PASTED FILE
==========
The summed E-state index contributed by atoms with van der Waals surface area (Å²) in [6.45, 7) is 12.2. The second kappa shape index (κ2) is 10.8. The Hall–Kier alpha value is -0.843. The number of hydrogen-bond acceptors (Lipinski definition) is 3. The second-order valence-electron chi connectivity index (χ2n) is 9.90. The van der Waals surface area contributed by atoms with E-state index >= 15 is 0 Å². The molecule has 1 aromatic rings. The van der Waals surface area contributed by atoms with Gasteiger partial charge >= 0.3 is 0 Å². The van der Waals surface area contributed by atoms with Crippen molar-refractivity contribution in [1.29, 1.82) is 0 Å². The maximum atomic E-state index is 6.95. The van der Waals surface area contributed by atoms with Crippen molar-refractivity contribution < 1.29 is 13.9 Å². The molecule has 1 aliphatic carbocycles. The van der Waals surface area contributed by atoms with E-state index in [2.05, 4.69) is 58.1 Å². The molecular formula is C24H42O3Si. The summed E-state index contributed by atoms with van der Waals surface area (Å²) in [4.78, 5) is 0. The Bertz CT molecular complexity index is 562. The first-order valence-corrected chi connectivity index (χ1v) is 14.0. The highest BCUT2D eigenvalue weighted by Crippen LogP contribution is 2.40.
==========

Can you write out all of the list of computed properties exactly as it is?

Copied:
The summed E-state index contributed by atoms with van der Waals surface area (Å²) in [6.45, 7) is 12.2. The second kappa shape index (κ2) is 10.8. The Hall–Kier alpha value is -0.843. The number of hydrogen-bond acceptors (Lipinski definition) is 3. The second-order valence-electron chi connectivity index (χ2n) is 9.90. The van der Waals surface area contributed by atoms with E-state index >= 15 is 0 Å². The molecule has 1 aromatic rings. The van der Waals surface area contributed by atoms with Gasteiger partial charge >= 0.3 is 0 Å². The van der Waals surface area contributed by atoms with Crippen molar-refractivity contribution in [1.29, 1.82) is 0 Å². The maximum atomic E-state index is 6.95. The van der Waals surface area contributed by atoms with Crippen molar-refractivity contribution < 1.29 is 13.9 Å². The molecule has 1 aliphatic carbocycles. The van der Waals surface area contributed by atoms with E-state index in [2.05, 4.69) is 58.1 Å². The molecular formula is C24H42O3Si. The summed E-state index contributed by atoms with van der Waals surface area (Å²) in [4.78, 5) is 0. The Bertz CT molecular complexity index is 562. The first-order valence-corrected chi connectivity index (χ1v) is 14.0. The highest BCUT2D eigenvalue weighted by Crippen LogP contribution is 2.40.